Posted on: 29 September 2014 by Laurence Green

That epic 1978 Tim Rice and Andrew Lloyd Webber musical Evita returns to the West End (Dominion Theatre) as powerful as ever seemingly undiminished by time.


The action begins with the announcement of Eva Peron’s untimely death at the age of 33 from cancer. Argentina is a country in mourning for a woman who attained the status of a saint. As the story progresses and we go back in time it becomes apparent what led to her being heralded as ‘the spiritual leader of the nation’.

As a young woman filled with ambitions to become a famous actress she moves to Buenos Aires to fulfil her dreams. The show does not hold back from suggesting she worked her way to the top by sleeping with the right people. But eventually she meets and marries Argentina dictator Juan Peron destined with Eva’s help to become president, and her meteoric rise to achieve extraordinary wealth, power and status is complete.

All of this is convey with precision and style, making clever use of simple set consisting of a few chairs, two movable staircases and some flying pillars. My only cavil is that at times the dialogue was inaudible due no doubt to a microphone problem.

Musically it feels like the show has had a modern makeover with Latin salsa and tango rhythms underscoring the well-known classic songs such as “Don’t Cry For Me Argentina”, “On This Night of a Thousand Stars” and “Another Suitcase in Another Hall” and giving the musical a new foot tapping pulse helped by some splendidly staged dance sequences.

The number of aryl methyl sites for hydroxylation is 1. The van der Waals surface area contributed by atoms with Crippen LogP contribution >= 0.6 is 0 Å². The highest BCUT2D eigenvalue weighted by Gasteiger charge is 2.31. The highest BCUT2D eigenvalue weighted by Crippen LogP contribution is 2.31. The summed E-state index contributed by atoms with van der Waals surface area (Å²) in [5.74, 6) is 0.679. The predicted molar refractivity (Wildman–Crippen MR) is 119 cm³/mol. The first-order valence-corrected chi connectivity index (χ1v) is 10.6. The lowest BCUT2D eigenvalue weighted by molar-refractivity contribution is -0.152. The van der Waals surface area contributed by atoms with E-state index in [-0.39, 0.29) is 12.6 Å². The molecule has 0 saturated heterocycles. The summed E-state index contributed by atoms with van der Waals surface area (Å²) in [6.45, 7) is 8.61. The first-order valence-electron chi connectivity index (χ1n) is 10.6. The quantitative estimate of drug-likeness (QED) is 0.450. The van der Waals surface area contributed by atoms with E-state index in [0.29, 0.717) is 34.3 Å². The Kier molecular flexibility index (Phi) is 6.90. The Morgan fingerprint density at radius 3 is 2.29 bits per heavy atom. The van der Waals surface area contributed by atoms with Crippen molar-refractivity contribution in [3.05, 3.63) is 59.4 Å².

But for all its technical achievements it is the excellent cast, expertly directed by Bill Kenwright and Bob Tomson that really bring the show to life. Mathew Cammelle is a commanding presence as Juan Peron, the perfect stoic foil to Eva’s more gregarious personality. Marti Pellow (of Wet Wet Wet) smoulders on the stage as the broody Che Guevara, a character who reflects the voice of the people, and there is an engaging, beautifully sung performance by Sarah McNicholas as Juan Peron’s discarded mistress.

However the star of the show is undoubtedly Portuguese singer-songwriter Madalena Alberto as Eva, making the transitions from youthful teenager to frail and dying woman with remarkable and convincing case. Her energy, depth of character and ability to command the stage with her finely tuned singing voice leave an indelible impression.

This indeed is a production which lights up the West End and should enjoy the same level of success as when it was first staged!

Run until November 1, 2014

Box office: 0845 200 7982

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